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Results for artist_nationality:"Korean (culture or style)"

336 UMMA Objects (page 1/28)
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It is a earthenware with a man riding a small horse with short legs over a thick rectangle plate. There is a lamp-oil container with hole over the hips of the horse, and a spout sticks out in the front breast of the horse, which enables to pour out water through the inside of the stomach of horse. The figure on the horse wears a triangular hat and armor. The left arm is disappeared.<br />
Korean (Korean (culture or style))
Oil Lamp in the Shape of an Equestrian Warrior
500 – 549
Gift of Bruce and Inta Hasenkamp and Museum purchase made possible by Elder and Mrs. Sang-Yong Nam
2004/1.187
Flaring base with spherical food storage bowl on top. The base is cut with evenly spaced rectangular holes. The lid is incised with a repeating design.<br />
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This is a grayish white, high-fired stoneware lidded stem cup. The lid features a button-shaped knob at the center, around which a thin circle is inscribed. Triangular line designs are contained within the circle, which is surrounded by a row of semicircles with dots inside. The single-tiered, perforated, trumpetshaped pedestal has three rectangular openings. The pedestal flares widely outwards towards its bottom, which has a horizontally spreading edge.
<p>[Korean Collection, University of Michigan Museum of Art (2017) p. 62]</p>
Korean (Korean (culture or style))
Pedestal Bowl with Cover
6th century
Gift of Bruce and Inta Hasenkamp and Museum purchase made possible by Elder and Mrs. Sang-Yong Nam
2004/1.189A&B
It has a flat base, globular body and straight neck. Two narrow ridges encircle the body and a ridge encircles between the body and neck. The attached handle is a little small and get twisted.<br />
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This is a dark gray, low-fired stoneware cup with a handle. The almost-upright mouth gently inclines inwards, and the rim has a narrow, slightly rounded edge. Separated from the mouth by a horizontal ridge, the body is widest at its upper-central part. Two horizontal ridges encircle the body of the cup where the body is at its widest. The lower part of the body has been pared twice at different angles during rotation.
<p>[Korean Collection, University of Michigan Museum of Art (2017) p. 70]</p>
Korean (Korean (culture or style))
Large cup with globular body, cylindrical neck and twisted-vine handle
5th century
Gift of Bruce and Inta Hasenkamp and Museum purchase made possible by Elder and Mrs. Sang-Yong Nam
2004/1.192
Stoneware bottle with a squat body, cylindrical neck, flared rim and natural ash glaze. A band stretches along the base of the neck demarcated by two outside lines, and a stamped row of stylized flowers centered in between them. Below the band the body of the bottle dramatically begins to curve outward. Along the body are a series of vertical comb-punched radiating lines.<br />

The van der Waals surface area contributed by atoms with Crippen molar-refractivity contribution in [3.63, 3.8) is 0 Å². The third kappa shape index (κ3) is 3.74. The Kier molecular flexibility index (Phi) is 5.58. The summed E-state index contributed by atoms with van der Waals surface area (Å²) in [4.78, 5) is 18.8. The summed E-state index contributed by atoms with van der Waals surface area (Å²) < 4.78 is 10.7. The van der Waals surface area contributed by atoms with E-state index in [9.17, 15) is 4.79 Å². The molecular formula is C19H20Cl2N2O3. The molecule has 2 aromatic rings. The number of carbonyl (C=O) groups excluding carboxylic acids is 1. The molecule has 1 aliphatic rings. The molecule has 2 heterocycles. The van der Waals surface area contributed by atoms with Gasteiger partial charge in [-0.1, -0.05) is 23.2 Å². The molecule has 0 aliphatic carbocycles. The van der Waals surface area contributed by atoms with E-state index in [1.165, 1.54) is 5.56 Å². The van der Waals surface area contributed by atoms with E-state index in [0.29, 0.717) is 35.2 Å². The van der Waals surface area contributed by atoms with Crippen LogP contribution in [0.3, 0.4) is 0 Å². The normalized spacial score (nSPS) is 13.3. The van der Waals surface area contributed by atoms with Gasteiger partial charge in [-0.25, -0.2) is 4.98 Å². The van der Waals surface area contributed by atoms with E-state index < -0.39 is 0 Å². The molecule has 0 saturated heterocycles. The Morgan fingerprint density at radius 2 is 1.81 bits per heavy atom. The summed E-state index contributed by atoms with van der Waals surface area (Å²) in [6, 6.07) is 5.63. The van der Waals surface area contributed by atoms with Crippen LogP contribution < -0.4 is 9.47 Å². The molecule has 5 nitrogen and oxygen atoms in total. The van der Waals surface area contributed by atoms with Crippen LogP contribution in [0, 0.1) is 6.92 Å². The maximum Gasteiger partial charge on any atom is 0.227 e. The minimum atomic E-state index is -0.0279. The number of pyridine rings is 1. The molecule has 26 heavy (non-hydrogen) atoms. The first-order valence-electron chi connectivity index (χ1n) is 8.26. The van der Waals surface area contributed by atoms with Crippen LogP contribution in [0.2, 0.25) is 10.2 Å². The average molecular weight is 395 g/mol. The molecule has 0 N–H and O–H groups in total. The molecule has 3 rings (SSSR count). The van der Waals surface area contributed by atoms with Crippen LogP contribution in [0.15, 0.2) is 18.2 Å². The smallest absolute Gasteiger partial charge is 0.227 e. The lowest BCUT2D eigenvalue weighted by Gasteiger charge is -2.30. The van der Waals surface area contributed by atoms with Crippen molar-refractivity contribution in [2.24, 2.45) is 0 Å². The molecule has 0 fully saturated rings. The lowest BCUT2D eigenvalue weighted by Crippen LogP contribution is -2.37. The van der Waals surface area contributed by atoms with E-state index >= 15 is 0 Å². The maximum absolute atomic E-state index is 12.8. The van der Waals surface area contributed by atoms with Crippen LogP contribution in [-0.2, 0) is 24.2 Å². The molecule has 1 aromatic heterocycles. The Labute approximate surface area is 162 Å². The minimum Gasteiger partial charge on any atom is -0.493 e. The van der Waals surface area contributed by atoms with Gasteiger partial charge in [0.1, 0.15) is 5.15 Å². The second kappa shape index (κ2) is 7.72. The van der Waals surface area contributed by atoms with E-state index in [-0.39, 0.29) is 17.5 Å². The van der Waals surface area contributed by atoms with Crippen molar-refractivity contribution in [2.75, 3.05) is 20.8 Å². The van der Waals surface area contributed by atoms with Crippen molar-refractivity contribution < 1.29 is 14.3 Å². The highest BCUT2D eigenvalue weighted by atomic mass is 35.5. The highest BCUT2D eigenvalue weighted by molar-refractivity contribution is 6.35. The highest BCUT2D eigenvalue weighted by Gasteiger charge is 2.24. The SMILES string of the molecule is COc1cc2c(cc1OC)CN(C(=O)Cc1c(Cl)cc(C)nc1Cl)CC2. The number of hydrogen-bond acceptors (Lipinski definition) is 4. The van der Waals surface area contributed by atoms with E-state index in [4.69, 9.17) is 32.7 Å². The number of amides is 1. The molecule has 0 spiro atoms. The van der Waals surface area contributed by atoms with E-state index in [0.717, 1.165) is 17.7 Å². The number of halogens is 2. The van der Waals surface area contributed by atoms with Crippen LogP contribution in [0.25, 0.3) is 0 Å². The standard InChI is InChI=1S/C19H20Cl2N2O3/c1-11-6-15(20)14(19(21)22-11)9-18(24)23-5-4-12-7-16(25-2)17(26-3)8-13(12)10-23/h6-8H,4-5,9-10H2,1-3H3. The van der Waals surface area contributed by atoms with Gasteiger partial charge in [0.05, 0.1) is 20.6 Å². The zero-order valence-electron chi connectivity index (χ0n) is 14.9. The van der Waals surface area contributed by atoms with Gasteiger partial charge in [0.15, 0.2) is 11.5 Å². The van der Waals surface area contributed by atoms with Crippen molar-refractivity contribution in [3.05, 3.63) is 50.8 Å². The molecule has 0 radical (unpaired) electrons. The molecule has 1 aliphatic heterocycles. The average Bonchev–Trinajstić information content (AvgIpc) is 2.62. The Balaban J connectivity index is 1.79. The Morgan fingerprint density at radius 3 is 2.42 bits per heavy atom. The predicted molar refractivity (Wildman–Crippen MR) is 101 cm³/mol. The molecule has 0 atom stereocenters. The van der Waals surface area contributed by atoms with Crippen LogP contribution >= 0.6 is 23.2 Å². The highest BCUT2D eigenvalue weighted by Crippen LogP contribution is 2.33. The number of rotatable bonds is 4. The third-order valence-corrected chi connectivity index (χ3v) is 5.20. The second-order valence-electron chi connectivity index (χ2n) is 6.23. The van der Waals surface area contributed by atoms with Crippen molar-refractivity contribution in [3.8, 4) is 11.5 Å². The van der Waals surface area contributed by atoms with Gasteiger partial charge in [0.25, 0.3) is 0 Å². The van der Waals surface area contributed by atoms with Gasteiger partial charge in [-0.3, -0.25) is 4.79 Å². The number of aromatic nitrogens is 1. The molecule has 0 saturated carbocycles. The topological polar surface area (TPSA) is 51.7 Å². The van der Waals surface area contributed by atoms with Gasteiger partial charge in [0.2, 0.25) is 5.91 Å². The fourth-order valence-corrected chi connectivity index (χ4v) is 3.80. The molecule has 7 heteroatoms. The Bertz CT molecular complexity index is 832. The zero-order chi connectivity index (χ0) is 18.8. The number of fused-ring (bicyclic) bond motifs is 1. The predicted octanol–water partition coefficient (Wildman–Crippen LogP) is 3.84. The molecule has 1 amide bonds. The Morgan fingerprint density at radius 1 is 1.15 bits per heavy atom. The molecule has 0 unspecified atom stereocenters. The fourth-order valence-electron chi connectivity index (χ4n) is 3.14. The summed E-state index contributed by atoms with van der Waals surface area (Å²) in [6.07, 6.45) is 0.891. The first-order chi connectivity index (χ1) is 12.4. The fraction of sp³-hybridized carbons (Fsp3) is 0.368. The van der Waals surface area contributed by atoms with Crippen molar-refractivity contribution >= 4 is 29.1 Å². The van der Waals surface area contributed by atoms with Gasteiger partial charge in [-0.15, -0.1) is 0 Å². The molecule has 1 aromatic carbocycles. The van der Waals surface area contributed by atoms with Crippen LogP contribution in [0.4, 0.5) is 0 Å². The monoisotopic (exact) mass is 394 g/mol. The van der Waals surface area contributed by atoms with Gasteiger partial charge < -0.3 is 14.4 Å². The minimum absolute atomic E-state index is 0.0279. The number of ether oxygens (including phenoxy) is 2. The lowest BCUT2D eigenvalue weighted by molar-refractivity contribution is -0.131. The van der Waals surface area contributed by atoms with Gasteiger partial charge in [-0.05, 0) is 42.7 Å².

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This is a dark gray, high-fired stoneware bottle decorated with a stamped design. The shape of the body is spheroidal, while its mouth is wide. A set of raised bands surrounds the center of the neck, while the area below is decorated with a row of stamped semicircular motifs. The upper part of the body is surrounded by rows of vertical dotted lines which have subsequently been erased from parts of the lower body by paring during rotation. The foot is low and slightly splayed.
<p>[Korean Collection, University of Michigan Museum of Art (2017) p. 82]</p>
Korean (Korean (culture or style))
Bottle with Stamped Flower and Bead Designs
600 – 799
Gift of Bruce and Inta Hasenkamp and Museum purchase made possible by Elder and Mrs. Sang-Yong Nam
2004/1.194
<p>This bowl exemplifies early-tenth century celadon forms influenced by Chinese Yue ware. It has a halo-shaped foot (haemurigup), a characteristic of Yue ware. It is a high-quality celadon made from fine clay, coated by highly transparent glaze. Surface is plain while displaying crackles on its inner surface and parts of its outer surface. Many similar vessels were excavated from the Kilns no. 9 and no. 10 at Yongun-ri, Gangjin-gun, Jeollanam-do. Refractory spur marks created during firing remain in five places on the rim of the foot.<br />
[<i>Korean Collection, University of Michigan Museum of Art </i>(2014)&nbsp;p.88]</p>
Stoneware tea bowl with celadon glaze.
Korean (Korean (culture or style))
Tea Bowl
10th century
Gift of Bruce and Inta Hasenkamp and Museum purchase made possible by Elder and Mrs. Sang-Yong Nam
2004/1.217
It has a outward-turned rim. The side of the body is almost straight. The bottem is flat. There is a comb pattern on the body surface.<br />
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This is a reddish yellow, deep-bowl-shaped, low-fired earthenware vessel. Such vessels were generally used for boiling but this example contains no trace of use and is therefore likely to have come from a tomb. The vessel does not have a neck, the mouth is everted, and the flat edge of the rim features a groove. The vessel body is widest towards the upper-middle section, and the flat base is rounded where it joins the vessel body. The inner and outer surfaces of the vessel body show clear traces of paddling, but it is unclear whether these are cord-paddled markings. The base retains traces of the potter&rsquo;s wheel.<br />
[Korean Collection, University of Michigan Museum of Art (2017) p.45]<br />
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Korean (Korean (culture or style))
Deep bowl with flat bottom and everted, flat rolled rim
298 – 299
Gift of Bruce and Inta Hasenkamp and Museum purchase made possible by Elder and Mrs. Sang-Yong Nam